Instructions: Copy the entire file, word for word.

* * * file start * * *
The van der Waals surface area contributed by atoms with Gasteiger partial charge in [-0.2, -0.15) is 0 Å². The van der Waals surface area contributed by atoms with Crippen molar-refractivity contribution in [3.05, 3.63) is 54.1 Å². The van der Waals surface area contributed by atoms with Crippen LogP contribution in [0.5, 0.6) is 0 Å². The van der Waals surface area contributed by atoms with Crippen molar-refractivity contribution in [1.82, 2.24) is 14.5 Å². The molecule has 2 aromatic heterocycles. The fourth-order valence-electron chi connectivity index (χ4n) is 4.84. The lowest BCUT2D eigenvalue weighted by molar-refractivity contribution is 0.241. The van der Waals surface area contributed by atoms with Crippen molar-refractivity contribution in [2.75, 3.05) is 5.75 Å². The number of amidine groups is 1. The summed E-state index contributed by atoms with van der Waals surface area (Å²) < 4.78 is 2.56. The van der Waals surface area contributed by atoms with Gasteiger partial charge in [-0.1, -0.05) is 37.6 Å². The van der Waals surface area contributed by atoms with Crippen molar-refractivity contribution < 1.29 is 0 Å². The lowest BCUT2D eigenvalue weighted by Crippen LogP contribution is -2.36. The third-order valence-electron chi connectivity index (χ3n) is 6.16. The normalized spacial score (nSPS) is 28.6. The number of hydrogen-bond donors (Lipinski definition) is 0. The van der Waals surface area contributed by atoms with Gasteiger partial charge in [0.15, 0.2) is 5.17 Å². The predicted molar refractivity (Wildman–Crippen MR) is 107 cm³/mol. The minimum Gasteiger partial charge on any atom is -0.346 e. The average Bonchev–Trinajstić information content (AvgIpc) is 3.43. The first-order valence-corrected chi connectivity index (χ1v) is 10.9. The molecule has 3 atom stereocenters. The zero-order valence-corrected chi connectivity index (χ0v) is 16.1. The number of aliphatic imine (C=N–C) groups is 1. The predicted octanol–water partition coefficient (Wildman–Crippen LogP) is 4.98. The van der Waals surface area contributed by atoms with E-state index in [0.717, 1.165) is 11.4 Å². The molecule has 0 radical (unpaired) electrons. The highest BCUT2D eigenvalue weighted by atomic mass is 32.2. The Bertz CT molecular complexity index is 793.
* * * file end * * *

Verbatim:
The van der Waals surface area contributed by atoms with Gasteiger partial charge in [-0.2, -0.15) is 0 Å². The van der Waals surface area contributed by atoms with Crippen molar-refractivity contribution in [3.05, 3.63) is 54.1 Å². The van der Waals surface area contributed by atoms with Crippen LogP contribution in [0.5, 0.6) is 0 Å². The van der Waals surface area contributed by atoms with Crippen molar-refractivity contribution in [1.82, 2.24) is 14.5 Å². The molecule has 2 aromatic heterocycles. The fourth-order valence-electron chi connectivity index (χ4n) is 4.84. The lowest BCUT2D eigenvalue weighted by molar-refractivity contribution is 0.241. The van der Waals surface area contributed by atoms with Crippen molar-refractivity contribution in [2.75, 3.05) is 5.75 Å². The number of amidine groups is 1. The summed E-state index contributed by atoms with van der Waals surface area (Å²) < 4.78 is 2.56. The van der Waals surface area contributed by atoms with Gasteiger partial charge in [-0.1, -0.05) is 37.6 Å². The van der Waals surface area contributed by atoms with Crippen molar-refractivity contribution < 1.29 is 0 Å². The lowest BCUT2D eigenvalue weighted by Crippen LogP contribution is -2.36. The third-order valence-electron chi connectivity index (χ3n) is 6.16. The normalized spacial score (nSPS) is 28.6. The number of hydrogen-bond donors (Lipinski definition) is 0. The van der Waals surface area contributed by atoms with Gasteiger partial charge in [0.15, 0.2) is 5.17 Å². The predicted molar refractivity (Wildman–Crippen MR) is 107 cm³/mol. The minimum Gasteiger partial charge on any atom is -0.346 e. The average Bonchev–Trinajstić information content (AvgIpc) is 3.43. The first-order valence-corrected chi connectivity index (χ1v) is 10.9. The molecule has 3 atom stereocenters. The zero-order valence-corrected chi connectivity index (χ0v) is 16.1. The number of aliphatic imine (C=N–C) groups is 1. The predicted octanol–water partition coefficient (Wildman–Crippen LogP) is 4.98. The van der Waals surface area contributed by atoms with E-state index in [0.717, 1.165) is 11.4 Å². The molecule has 0 radical (unpaired) electrons. The highest BCUT2D eigenvalue weighted by atomic mass is 32.2. The Bertz CT molecular complexity index is 793.